“Yeah, lots of times,” she lies, glancing conspiratorially in my direction.
“Ok then, take us out!” he says.
Her taut face tells me all I need to know. Miraculously, she squeezes us out into the river and chugs along nicely.
“Very good,” says the man, “we’ve had some terrible sailors before. One guy went pale as a sheet and froze, driving it headlong into the bank…”
He gets her to turn around and head back to the jetty.
“Now do a stern mooring”
Her face says ‘eh?’ and her mouth says “Erm…Is stern the back or the front?”
“Oh”, she says, recovering composure, “I’ve always moored at the front before”.
Like the novice before her, her knuckles show up white against the quaint wooden wheel.
Who are you? Mentally unstable?
Dispensing with the usual boardgames, Esther & I decide to play Mental Illness Oneupmanship. It’ll end in tears.
Her (coming back into the cabin): Where are my sunglasses? I’ve had to wear yours.
Me: On your head.
Her: (Lowers her voice) What? You mean I’ve just been outside with two pairs of sunglasses on? Oh no! (In a sudden loud voice) Don’t be silly, I don’t need yours as well!
A little later:
Her: Argh! (as boat zigzags wildy across the river)
Me: What’s the matter?!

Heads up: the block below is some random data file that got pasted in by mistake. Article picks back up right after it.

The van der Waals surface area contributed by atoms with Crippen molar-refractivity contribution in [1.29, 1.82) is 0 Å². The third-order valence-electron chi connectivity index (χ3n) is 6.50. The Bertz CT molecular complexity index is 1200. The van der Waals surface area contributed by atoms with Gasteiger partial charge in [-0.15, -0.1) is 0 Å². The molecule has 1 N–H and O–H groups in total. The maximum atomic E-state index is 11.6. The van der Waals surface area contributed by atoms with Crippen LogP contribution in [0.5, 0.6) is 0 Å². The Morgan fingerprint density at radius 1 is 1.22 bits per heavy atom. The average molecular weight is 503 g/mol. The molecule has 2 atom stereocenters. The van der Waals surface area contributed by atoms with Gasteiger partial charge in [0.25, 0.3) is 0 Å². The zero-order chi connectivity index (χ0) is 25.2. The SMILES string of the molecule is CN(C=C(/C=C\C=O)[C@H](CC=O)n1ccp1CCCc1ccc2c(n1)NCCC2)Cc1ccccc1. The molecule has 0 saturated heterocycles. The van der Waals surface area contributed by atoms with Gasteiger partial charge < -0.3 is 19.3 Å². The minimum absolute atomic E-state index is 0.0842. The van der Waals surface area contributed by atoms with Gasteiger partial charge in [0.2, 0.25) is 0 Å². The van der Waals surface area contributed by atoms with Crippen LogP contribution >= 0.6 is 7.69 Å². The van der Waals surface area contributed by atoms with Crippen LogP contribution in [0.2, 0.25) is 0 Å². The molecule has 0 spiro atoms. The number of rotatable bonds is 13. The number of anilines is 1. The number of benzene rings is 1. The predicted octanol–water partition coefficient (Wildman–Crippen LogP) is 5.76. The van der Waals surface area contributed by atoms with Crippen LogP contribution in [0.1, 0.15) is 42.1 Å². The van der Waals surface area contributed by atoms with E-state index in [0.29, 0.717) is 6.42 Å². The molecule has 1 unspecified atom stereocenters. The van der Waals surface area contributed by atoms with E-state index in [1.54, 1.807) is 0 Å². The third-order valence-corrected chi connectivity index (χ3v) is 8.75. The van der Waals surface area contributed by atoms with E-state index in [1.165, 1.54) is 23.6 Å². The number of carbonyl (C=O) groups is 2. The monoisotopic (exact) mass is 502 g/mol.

Her: H-h-heron! (points with a shaky finger at a big bird on the bank).
Esther’s catchphrase of the holiday: ‘Is that a police boat behind us?’
Me: You’re the only female captain I’ve seen all week. I think you’re a feminist icon for all the teenage girls we see with their families.
Her: No, they just think ‘I’m glad I don’t look like an old woman in a crappy old boat’.
Top 5 Boat names:
- Special Lady II (when one special lady just isn’t enough).
- Sailbad the Sinner (Best pun on the Broads)
- Swan Raider (Esther ‘I just don’t understand it’)
- Strip Too (Really?)
- Alibi IV 2 (The Krays’ old boat)
Who are you? I am a man
Like the world over, the men at the Norfolk bar we have moored at for the night are deep in conversation about birds.
Man 1: I hear you’ve had some problems down your end.
Man 2: Eh?
Man 1: Them pink-footed geese have been at it again?
Man 2: Nah, you’ve got it wrong, it’s the greylags that do it…
We take Goldie for a walk to Somerleyton Hall. After a 30 minute trek, we find out they have a strict no dog policy. As we walk away, I have a benny.